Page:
Monday, January 4, 2016


Roger Zelazny
Completed 12/25/2015, Reviewed 12/31/2015
4 stars

This is a short novel about time travel.  It is represented by a highway with exits and entrances that get you to and from the time you want to visit.  Only a few people have access to this highway each century.  One such person is Red Dorakeen.  He’s being hunted by assassins while trying to find his destiny.  The plot for the assassins is a little thin, but provide a decent framework for understanding the highway and meeting a cast of strange and sometimes humorous secondary characters along the way.

This is the second novel of Zelazny’s I’ve read where he plays with form.  Unlike “Lord of Light” where our English professor let the class in on the timeline of the chapters before we read it, I had to figure this one out.  All the chapters are labeled Two or One.  The One chapters follows Red fairly linearly.  The Two chapters are about all the secondary characters who also have come upon the highway.  They usually have something to do with Red, but not always directly.  And these chapters are not necessarily linear, reflecting how you can get off and on the time travel highway wherever you want.  

Red being the main character is the most fleshed-out.  With a cigar always clenched between his teeth, he travels the highway in a pick-up truck with a book and a robot as travelling companions.  The book is an artificial intelligence with its own distinct personality and powers, helping navigate their truck and even changing its shape when needed.  The robot was left on earth by an alien species when the robot proved defective, residing in a monastery making pottery.  Together, they work to elude and overcome the assassins.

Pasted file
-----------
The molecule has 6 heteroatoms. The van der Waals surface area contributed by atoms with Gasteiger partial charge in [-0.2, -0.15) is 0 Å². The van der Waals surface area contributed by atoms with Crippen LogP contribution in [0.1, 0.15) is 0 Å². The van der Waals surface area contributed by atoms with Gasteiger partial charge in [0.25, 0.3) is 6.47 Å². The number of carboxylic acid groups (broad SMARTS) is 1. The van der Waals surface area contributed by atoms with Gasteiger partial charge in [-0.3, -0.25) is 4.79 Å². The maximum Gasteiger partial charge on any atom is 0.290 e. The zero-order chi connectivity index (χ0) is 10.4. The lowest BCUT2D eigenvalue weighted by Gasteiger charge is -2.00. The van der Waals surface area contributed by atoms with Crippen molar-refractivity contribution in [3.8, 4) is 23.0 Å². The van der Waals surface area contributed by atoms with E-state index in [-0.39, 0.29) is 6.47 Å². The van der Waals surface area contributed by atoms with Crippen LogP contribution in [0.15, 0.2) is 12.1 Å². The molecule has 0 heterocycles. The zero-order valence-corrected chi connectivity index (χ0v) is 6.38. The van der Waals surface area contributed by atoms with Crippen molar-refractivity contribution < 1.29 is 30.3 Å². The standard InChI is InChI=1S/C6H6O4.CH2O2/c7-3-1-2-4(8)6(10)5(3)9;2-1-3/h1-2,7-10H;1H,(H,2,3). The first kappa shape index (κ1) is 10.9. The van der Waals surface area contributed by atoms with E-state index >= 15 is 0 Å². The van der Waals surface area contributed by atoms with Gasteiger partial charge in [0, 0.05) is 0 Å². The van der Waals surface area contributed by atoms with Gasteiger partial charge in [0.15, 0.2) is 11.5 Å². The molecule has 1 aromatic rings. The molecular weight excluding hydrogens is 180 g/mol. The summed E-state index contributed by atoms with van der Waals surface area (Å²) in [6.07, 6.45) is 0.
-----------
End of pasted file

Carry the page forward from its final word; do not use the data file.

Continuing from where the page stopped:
All the secondary characters remind me a bit of “A Night in the Lonesome October” though a little more interesting.  I especially liked the knight from the crusades who much preferred washing windshields to war.  Though the randomness of the chapters labeled Two make for a confusing start, it all comes together by the end and eventually it all makes sense.  This book is primarily about having fun with a really interesting premise.  I give this book four stars out of five.  It’s solidly enjoyable.  It’s another book which makes me realize that while I don’t think he always wrote the kind of novels that move me emotionally (I’ve only given Zelazny one five star rating), he had a great imagination and produced consistently fantastical, entertaining, and experimental science fiction.  

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